Stop the Press: The Product Owner is NOT the Product Manager

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Stop the Press: The Product Owner is NOT the Product Manager

The Product Manager has end-to-end responsibility for the Product success. According to StarVision Product Methodology (SVPM), the Product Manager role includes the following dimensions – Product Strategy, Product Definition (from high level roadmap to requirement definitions), Product Achievement (working with technical teams to implement the product definition) and Product Marketing (in some cases Product Marketing is handled by a separate role, the Product Marketing Manager).

Agile SCRUM methodology introduced a new role, Product Owner, which overlaps the Product Manager role, but does not cover all Product Manager’ responsibilities. The Product Owner focus is internal – providing detailed requirements to the implementation team and work closely with them throughout the development process. The Product Owner represents the product in the implementation team, and therefore should be aware of the market and relevant stakeholders needs.

Two Separate Product Roles

Product Managers should focus on the market, and bring the outside world into the organization. They should be involved in the implementation process to ensure the developed product meets the market needs.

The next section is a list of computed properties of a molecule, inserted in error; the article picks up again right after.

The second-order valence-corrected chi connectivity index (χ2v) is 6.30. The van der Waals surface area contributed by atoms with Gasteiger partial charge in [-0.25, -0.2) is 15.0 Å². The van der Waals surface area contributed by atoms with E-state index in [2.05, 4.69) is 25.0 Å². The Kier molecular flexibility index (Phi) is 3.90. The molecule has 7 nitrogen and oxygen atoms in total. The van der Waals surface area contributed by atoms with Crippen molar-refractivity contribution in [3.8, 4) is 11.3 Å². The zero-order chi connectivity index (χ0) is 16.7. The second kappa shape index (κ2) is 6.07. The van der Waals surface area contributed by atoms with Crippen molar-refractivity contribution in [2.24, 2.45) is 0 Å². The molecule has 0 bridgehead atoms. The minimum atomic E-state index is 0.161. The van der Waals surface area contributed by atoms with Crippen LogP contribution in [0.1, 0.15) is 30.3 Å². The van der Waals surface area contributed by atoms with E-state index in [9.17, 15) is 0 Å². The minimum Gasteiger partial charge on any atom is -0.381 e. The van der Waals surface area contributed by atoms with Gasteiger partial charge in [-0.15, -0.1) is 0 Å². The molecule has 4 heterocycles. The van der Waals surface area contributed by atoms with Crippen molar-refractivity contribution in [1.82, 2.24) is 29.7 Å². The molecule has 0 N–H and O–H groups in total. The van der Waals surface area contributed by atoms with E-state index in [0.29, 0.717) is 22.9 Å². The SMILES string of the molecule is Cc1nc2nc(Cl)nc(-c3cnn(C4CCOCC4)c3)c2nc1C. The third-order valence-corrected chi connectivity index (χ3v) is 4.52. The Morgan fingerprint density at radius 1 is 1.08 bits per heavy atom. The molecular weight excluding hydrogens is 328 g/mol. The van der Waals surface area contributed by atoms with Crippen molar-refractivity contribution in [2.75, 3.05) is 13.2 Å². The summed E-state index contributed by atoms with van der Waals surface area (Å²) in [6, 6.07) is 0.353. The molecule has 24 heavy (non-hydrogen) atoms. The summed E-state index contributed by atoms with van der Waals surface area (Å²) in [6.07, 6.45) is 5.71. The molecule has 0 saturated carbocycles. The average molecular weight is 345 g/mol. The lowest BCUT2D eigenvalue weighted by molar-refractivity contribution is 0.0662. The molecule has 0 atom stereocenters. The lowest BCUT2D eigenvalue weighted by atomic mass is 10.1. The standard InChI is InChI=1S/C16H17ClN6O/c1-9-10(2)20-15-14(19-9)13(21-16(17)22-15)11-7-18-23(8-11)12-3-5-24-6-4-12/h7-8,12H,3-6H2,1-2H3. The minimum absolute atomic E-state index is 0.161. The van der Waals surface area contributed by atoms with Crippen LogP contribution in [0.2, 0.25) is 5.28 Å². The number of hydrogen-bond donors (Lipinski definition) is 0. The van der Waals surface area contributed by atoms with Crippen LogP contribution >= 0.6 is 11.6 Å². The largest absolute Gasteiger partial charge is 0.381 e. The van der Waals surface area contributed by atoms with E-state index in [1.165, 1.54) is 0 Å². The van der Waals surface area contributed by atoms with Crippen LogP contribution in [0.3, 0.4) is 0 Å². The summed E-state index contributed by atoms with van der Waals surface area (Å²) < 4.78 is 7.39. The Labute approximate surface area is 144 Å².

In SCRUM, the Product Owner is required to be available to the implementation team almost all the time – make sure detailed requirements are ready on time, reply to queries, attend all rituals and more. Under this pressure, it is very difficult to allocate enough time to be a market expert.

Furthermore, Product Owners are extremely busy with current sprint tasks, and at the same time preparing detailed requirements for the next sprint. They always lack time for longer term and more strategic activities involving various stakeholders like customers, partners, sales, marketing, delivery and more.

Therefore, my recommendation is to separate these two roles to two different people – a Product Manager, who is market-focused and responsible for longer-term activities, and a Product Owner, who is internal-focused and responsible for short-term activities.

This does not mean that Product Managers should not be involved at all in the implementation and that Product Owners should not be in touch with the market. On the contrary – Product Managers should ensure that the implementation serves the product long-term goals and Product Owners should have direct access to the market (e.g. meet customers and get their feedback) in order to represent the product point of view towards the implementation team – but the focus of each role should be clear.

Wait, what if we are too small for two roles?

In smaller companies, there is no budget for 2 product roles and the solution is one person responsible for both Product Manager and Product Owner roles. In such case, management should verify that long-term activities are not neglected (for example, using recurrent strategic meetings in which long term activities are discussed). This should be a treated as a temporary solution, and as soon as possible, this unified product position should be split to two (one Product Manager and one Product Owner).

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